My gallery wall is finally up! It was pretty rough living for a month or two with all of my art on the floor in the living room, so I couldn’t be happier to have it off the floor and on the wall. Sources are at the end! Here’s a couple of before and in-progress shots:
Left is before moving in – the gallery wall wound up on the left hand side wall. The right is in-progress – sofa is covered because my sister’s cat was visiting and the books are all over the floor because my bookshelves were in progress. A hot mess! And, after:
Since I have two rooms this go-round, I got a little overwhelmed at the idea of what should go where – should some be out here and some in the bedroom? Should I not go totally wall-to-wall with this? Then one day I was just like ya know what I can’t take this mess anymore, so I just dove in! I did a quick once-over and separated out anything that I thought looked vastly better on the pink walls of the bedroom vs. the green out here, and I put those in the bedroom to be dealt with at a later date – it was pretty much just two or three pieces. Then I just went ahead and started working on arranging everything in here.
I’ve made a lot of gallery walls in my day but this was the first one I’ve had to make where there was something immovable anchoring the whole arrangement – in this case, the big vintage gilded mirror. Not that it was actually immovable, but there was only one appropriate spot for it (and once it was hung it was virtually immovable!), so the composition of the art really had to be arranged around it. So of course, hanging the mirror dead center in the wall was the first step. Then I followed my own tutorial to do the rest of the arrangement! Also you would think I could’ve taken the time to straighten all of the frames before photographing but apparently not. I prefer to think of it as a sort of British-inspired design insouciance…just go with it.
I did the same sort of wallpaper-inspired gallery wall design here that I did in my last place – mainly because I have so much art and the size of the mirror pretty much removed the option of doing just an over-the-sofa arrangement, even if I’d wanted to. I do think I probably should’ve made the spacing a little bigger and left a little more breathing room between each piece, but life isn’t perfect, what can I say. Truth be told I’m not very patient with projects like this…hanging a gallery wall is a lot of work and well, be more patient than me, would be my advice! (side-note, there’s nothing wrong with close spacing, I just don’t think it was totally necessary here). Anyway Kate and Andy Spade’s gallery wall is my forever inspiration when it comes to this type of wall-to-wall, floor-to-ceiling wallpaper effect sort of gallery wall.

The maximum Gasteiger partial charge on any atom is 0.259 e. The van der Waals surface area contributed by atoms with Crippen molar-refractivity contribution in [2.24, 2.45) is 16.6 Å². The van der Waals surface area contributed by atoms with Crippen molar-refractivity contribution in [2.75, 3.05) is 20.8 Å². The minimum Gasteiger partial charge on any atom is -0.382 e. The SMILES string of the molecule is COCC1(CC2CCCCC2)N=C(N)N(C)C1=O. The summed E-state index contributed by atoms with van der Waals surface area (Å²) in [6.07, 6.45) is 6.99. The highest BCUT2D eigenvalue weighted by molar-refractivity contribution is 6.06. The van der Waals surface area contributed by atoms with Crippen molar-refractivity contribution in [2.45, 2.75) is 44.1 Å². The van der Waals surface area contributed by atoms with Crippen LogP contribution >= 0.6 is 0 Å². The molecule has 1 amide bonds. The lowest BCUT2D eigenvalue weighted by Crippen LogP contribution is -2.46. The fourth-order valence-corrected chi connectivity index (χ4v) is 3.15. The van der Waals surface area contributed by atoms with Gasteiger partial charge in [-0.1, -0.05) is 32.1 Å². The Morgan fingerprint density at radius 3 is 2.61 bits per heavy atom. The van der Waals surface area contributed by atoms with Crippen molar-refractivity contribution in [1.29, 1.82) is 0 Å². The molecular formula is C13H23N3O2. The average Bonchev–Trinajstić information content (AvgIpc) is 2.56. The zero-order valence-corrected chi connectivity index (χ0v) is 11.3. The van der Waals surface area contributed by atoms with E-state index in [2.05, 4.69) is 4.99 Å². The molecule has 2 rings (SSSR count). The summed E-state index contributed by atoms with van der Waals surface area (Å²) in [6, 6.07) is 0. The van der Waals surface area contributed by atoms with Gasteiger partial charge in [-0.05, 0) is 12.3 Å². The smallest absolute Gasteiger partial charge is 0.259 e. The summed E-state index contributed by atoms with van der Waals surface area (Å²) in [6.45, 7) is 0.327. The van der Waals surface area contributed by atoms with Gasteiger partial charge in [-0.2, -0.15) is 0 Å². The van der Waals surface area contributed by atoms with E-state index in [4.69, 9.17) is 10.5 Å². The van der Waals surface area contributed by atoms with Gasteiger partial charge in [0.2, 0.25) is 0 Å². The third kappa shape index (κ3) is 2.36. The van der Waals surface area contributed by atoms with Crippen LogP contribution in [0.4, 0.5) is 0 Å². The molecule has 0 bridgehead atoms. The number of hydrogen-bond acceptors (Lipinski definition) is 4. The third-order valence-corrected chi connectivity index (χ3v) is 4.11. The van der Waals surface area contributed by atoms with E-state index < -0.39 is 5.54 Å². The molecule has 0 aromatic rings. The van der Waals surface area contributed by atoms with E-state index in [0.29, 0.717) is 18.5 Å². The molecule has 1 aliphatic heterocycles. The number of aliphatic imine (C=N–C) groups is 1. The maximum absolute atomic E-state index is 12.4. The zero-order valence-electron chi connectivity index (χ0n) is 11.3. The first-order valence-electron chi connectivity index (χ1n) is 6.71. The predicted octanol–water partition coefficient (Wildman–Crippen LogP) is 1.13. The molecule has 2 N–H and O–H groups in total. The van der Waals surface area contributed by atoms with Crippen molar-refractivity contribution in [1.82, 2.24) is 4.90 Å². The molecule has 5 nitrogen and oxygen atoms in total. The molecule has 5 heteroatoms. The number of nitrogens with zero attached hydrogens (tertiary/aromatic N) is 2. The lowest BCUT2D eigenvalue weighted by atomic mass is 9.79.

If you look at the full horizontal at the top of the post, you can see that I tried to keep things roughly – not symmetrical – but visually balanced. So I took my two biggest pieces (the Caitlin McGauley prints) and tried to get them roughly opposite each other on the right and left top corners. As always, the biggest challenge with gallery walls for me is getting things mixed up and not in rows. It’s kind of hard to explain, but you’re dealing pretty much with a bunch of squares – and the sizes don’t vary wildly – so it’s hard to not wind up with just rows of art. What I’m always striving for is more of a puzzle effect, or like a random zigzag effect, if that makes sense. You basically want it to look random, but based on the shapes you’re working with that can be really tough. Sometimes I’m like man I really need some long skinny piece to slot in and break things up! I did my best but I’d say that’s always the biggest challenge. Also you can see that I brought the art down pretty low towards the couch. A really common problem that you see all the time is art being hung too high. If I can give any advice, it’s that you want the art to be visually connected to the thing it’s above (in this case, the sofa). They’re part of the same vignette. So don’t be afraid to bring art low – to a dresser, a sofa, whatever it is it’s hung above. The thing you don’t want is for your art to seem like it’s randomly floating in space, really far away from the sofa (or dresser, etc) – remember they should always be a unit, in a way.